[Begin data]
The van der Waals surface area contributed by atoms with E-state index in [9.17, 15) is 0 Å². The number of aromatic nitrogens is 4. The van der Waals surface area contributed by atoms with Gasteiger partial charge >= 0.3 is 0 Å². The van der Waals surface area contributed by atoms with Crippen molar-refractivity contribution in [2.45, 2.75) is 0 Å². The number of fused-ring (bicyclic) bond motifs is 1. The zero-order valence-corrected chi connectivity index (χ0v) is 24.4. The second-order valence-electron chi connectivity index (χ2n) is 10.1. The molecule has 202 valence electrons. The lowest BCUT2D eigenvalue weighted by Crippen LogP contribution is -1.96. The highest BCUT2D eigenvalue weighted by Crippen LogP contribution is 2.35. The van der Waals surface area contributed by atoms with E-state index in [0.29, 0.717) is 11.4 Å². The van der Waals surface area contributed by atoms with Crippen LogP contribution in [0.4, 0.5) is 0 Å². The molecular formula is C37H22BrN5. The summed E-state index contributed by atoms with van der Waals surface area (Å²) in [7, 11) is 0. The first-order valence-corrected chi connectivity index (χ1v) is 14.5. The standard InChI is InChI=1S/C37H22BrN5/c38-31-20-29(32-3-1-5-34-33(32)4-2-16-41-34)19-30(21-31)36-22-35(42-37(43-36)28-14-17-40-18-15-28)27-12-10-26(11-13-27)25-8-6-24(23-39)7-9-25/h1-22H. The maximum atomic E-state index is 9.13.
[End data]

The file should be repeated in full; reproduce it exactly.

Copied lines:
The van der Waals surface area contributed by atoms with E-state index in [9.17, 15) is 0 Å². The number of aromatic nitrogens is 4. The van der Waals surface area contributed by atoms with Gasteiger partial charge >= 0.3 is 0 Å². The van der Waals surface area contributed by atoms with Crippen molar-refractivity contribution in [2.45, 2.75) is 0 Å². The number of fused-ring (bicyclic) bond motifs is 1. The zero-order valence-corrected chi connectivity index (χ0v) is 24.4. The second-order valence-electron chi connectivity index (χ2n) is 10.1. The molecule has 202 valence electrons. The lowest BCUT2D eigenvalue weighted by Crippen LogP contribution is -1.96. The highest BCUT2D eigenvalue weighted by Crippen LogP contribution is 2.35. The van der Waals surface area contributed by atoms with E-state index in [0.29, 0.717) is 11.4 Å². The van der Waals surface area contributed by atoms with Crippen LogP contribution in [0.4, 0.5) is 0 Å². The molecular formula is C37H22BrN5. The summed E-state index contributed by atoms with van der Waals surface area (Å²) in [7, 11) is 0. The first-order valence-corrected chi connectivity index (χ1v) is 14.5. The standard InChI is InChI=1S/C37H22BrN5/c38-31-20-29(32-3-1-5-34-33(32)4-2-16-41-34)19-30(21-31)36-22-35(42-37(43-36)28-14-17-40-18-15-28)27-12-10-26(11-13-27)25-8-6-24(23-39)7-9-25/h1-22H. The maximum atomic E-state index is 9.13.